Seriously, I spend a lot of time in my car. Sadly it looks like I live in it, but that’s beside the point. One of the things I frequently find myself thanking God for is a vehicle that makes this constant driving possible. Yes it is unpleasant to drive for two and a half hours round trip for a simple trip to the doctor, but the fact that I can get to a specialist that far away is incredible.

Drawing of a steam powered carriage
Trevithicks 1804 attempt at a steam powered road vehicle.

For our Regency friends the thought of traveling so far would have been a daunting task. It’s a common debate among Regency authors: how far people could travel in a day and how long it took them to do so.

45 miles in an hour and a half is never considered. Our heroines are still 100 years away from Henry Ford’s assembly line constructed Model T. The groundwork for the automobile was already underway, though.

Self-propelled vehicles actually existed for 40 years before Prinny was installed as Prince Regent. They weren’t very impressive and would have moved considerably slower than the ubiquitous horse and carriage, but they existed. They were used to haul heavy artillery across the French countryside.

An early steam powered train engine
One of Trevithicks’ train engines, attempted after the steam powered carriages were outlawed.

In 1801, Richard Trevithick drove the first people carrying, self-propelled conveyance on England’s roads. The short Christmas Eve journey was a fun novelty, but he never managed to perfect the road-going vehicle. The Puffing Devil, as the vehicle was known, worked it’s way into the history of the steam engine trains that were soon to be working their way across England’s landscapes.

Steam powered vehicles pop up in Regency stories with enough frequency that the idea of the Puffing Devil isn’t very far fetched.

A drawing of de Rivez's combustion engine vehicle.
A drawing of de Rivez’s combustion engine vehicle.

But what about a fuel powered vehicle? Several countries and a Napoleonic war away, Francois Isaac de Rivaz was inventing the first internal combustion engine in 1807 Switzerland. In 1813 he attempted to turn his electric ignition motor into a vehicle.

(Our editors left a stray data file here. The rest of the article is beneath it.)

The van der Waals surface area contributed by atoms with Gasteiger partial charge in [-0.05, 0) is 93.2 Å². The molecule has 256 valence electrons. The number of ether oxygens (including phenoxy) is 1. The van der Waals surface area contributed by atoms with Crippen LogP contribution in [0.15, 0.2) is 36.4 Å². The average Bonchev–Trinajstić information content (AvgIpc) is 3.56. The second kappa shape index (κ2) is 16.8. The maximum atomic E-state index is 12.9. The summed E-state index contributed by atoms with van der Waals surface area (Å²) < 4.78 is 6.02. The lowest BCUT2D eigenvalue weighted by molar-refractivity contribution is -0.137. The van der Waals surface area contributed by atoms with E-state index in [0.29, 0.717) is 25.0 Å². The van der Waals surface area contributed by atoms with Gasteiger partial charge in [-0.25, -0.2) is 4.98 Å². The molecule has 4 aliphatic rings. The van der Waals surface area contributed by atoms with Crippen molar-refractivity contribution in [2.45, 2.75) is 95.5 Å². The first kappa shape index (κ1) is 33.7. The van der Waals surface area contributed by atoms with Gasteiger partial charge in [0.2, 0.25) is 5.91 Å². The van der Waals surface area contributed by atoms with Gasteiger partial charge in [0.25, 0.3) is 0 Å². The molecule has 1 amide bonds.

He was, for all intents and purposes, unsuccessful, though he did create something that moved.

In 1824 London, though, a steam powered vehicle converted to a gasoline engine managed a brief trip up Shooter’s Hill.

drawing of Robert Anderson
Robert Anderson

Even the electric car, considered such a modern day advancement, has it’s roots at the fringes of the Regency era.  Robert Anderson, a Scotsman, built the first electric car in the 1830s. The batteries weren’t rechargeable and, just like other self-propelled vehicles of the era, the trip was exceptionally short.

While it was far from conceivable that your favorite Regency hero could tool down to Brighton in his Bugatti, the idea of the car as we know it today was much closer than you might have thought.

For more information about methods of transportation people in the Regency actually used when they wanted to travel reliably and more than a few dozen feet, check out this previous Regency Reflections article on carriages.

What was your first car? Have you ever imagined how different historic eras would be if they had the modern conveniences we take for granted?


Caricatures and Humor of a Time Gone By

Our world today is filled with cartoons and satires of just about everything, and the blooming of social media has only seemed to grow the number of caricatures. Whether it be a joke about coffee, politics, or haggard mothers, everywhere you turn someone’s using a picture and a few words to make a sarcastic comment.

Did you know Regency England had its own caricaturists? Obviously those caricatures looked a little different than today’s versions. They were oftentimes done in etched or done in other techniques we’d now consider antiquated.

James Gillray was one of the most famous caricaturists of the Georgian and Regency Eras, and much like today, he made satirical cartoons of everything from the commoners, to the royal family, to the Napoleonic Wars. Take a look at some of his work:



This caricature, Tales of Wonder, mocks the popularity of Gothic novels.



This one, The Cow Pock, mocks the new smallpox vaccination.



This caricature paints a rather unflattering picture of Prince George, who was know for being obese and gluttonous. It’s called A Voluptuary in the Throws of Indigestion.



This one, is called Plumb Pudding in Danger. It’s one of my favorites, featuring Pitt and Napoleon each carving up the world to their own liking. It has been dubbed the best know political print every published.


So what do you think of these caricatures? Do they seem different from modern caricatures, or not so much? Do you have a favorite caricature from the Regency Era?